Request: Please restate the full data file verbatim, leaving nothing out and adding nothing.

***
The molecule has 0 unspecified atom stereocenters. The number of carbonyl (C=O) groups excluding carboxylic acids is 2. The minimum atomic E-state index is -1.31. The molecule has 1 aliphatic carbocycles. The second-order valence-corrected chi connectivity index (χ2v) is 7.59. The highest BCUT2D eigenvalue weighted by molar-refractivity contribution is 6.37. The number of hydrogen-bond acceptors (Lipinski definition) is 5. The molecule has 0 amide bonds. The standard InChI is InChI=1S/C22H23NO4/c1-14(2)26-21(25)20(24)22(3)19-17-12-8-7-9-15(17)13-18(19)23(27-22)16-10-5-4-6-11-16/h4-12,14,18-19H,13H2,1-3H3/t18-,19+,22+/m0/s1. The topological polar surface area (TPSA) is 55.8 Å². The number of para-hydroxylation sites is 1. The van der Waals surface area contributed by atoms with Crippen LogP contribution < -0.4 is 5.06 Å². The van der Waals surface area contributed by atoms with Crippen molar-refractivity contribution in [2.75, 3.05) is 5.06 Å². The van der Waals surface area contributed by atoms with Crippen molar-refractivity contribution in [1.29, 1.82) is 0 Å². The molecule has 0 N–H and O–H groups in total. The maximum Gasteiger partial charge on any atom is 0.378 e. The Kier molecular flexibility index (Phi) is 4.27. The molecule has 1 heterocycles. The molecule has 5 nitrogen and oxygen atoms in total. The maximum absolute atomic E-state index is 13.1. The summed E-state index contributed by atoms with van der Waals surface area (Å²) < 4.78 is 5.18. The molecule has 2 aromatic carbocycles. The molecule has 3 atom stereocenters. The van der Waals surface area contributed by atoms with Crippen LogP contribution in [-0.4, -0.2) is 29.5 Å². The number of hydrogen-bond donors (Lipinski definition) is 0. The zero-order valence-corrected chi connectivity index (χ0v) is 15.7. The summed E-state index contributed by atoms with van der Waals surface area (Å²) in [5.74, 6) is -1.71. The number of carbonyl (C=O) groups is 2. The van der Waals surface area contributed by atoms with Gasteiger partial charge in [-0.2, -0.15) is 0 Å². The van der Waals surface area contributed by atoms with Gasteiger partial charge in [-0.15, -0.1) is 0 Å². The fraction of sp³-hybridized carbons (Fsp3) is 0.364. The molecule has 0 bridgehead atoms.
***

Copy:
The molecule has 0 unspecified atom stereocenters. The number of carbonyl (C=O) groups excluding carboxylic acids is 2. The minimum atomic E-state index is -1.31. The molecule has 1 aliphatic carbocycles. The second-order valence-corrected chi connectivity index (χ2v) is 7.59. The highest BCUT2D eigenvalue weighted by molar-refractivity contribution is 6.37. The number of hydrogen-bond acceptors (Lipinski definition) is 5. The molecule has 0 amide bonds. The standard InChI is InChI=1S/C22H23NO4/c1-14(2)26-21(25)20(24)22(3)19-17-12-8-7-9-15(17)13-18(19)23(27-22)16-10-5-4-6-11-16/h4-12,14,18-19H,13H2,1-3H3/t18-,19+,22+/m0/s1. The topological polar surface area (TPSA) is 55.8 Å². The number of para-hydroxylation sites is 1. The van der Waals surface area contributed by atoms with Crippen LogP contribution < -0.4 is 5.06 Å². The van der Waals surface area contributed by atoms with Crippen molar-refractivity contribution in [2.75, 3.05) is 5.06 Å². The van der Waals surface area contributed by atoms with Crippen molar-refractivity contribution in [1.29, 1.82) is 0 Å². The molecule has 0 N–H and O–H groups in total. The maximum Gasteiger partial charge on any atom is 0.378 e. The Kier molecular flexibility index (Phi) is 4.27. The molecule has 1 heterocycles. The molecule has 5 nitrogen and oxygen atoms in total. The maximum absolute atomic E-state index is 13.1. The summed E-state index contributed by atoms with van der Waals surface area (Å²) < 4.78 is 5.18. The molecule has 2 aromatic carbocycles. The molecule has 3 atom stereocenters. The van der Waals surface area contributed by atoms with Crippen LogP contribution in [-0.4, -0.2) is 29.5 Å². The number of hydrogen-bond donors (Lipinski definition) is 0. The zero-order valence-corrected chi connectivity index (χ0v) is 15.7. The summed E-state index contributed by atoms with van der Waals surface area (Å²) in [5.74, 6) is -1.71. The number of carbonyl (C=O) groups is 2. The van der Waals surface area contributed by atoms with Gasteiger partial charge in [-0.2, -0.15) is 0 Å². The van der Waals surface area contributed by atoms with Gasteiger partial charge in [-0.15, -0.1) is 0 Å². The fraction of sp³-hybridized carbons (Fsp3) is 0.364. The molecule has 0 bridgehead atoms.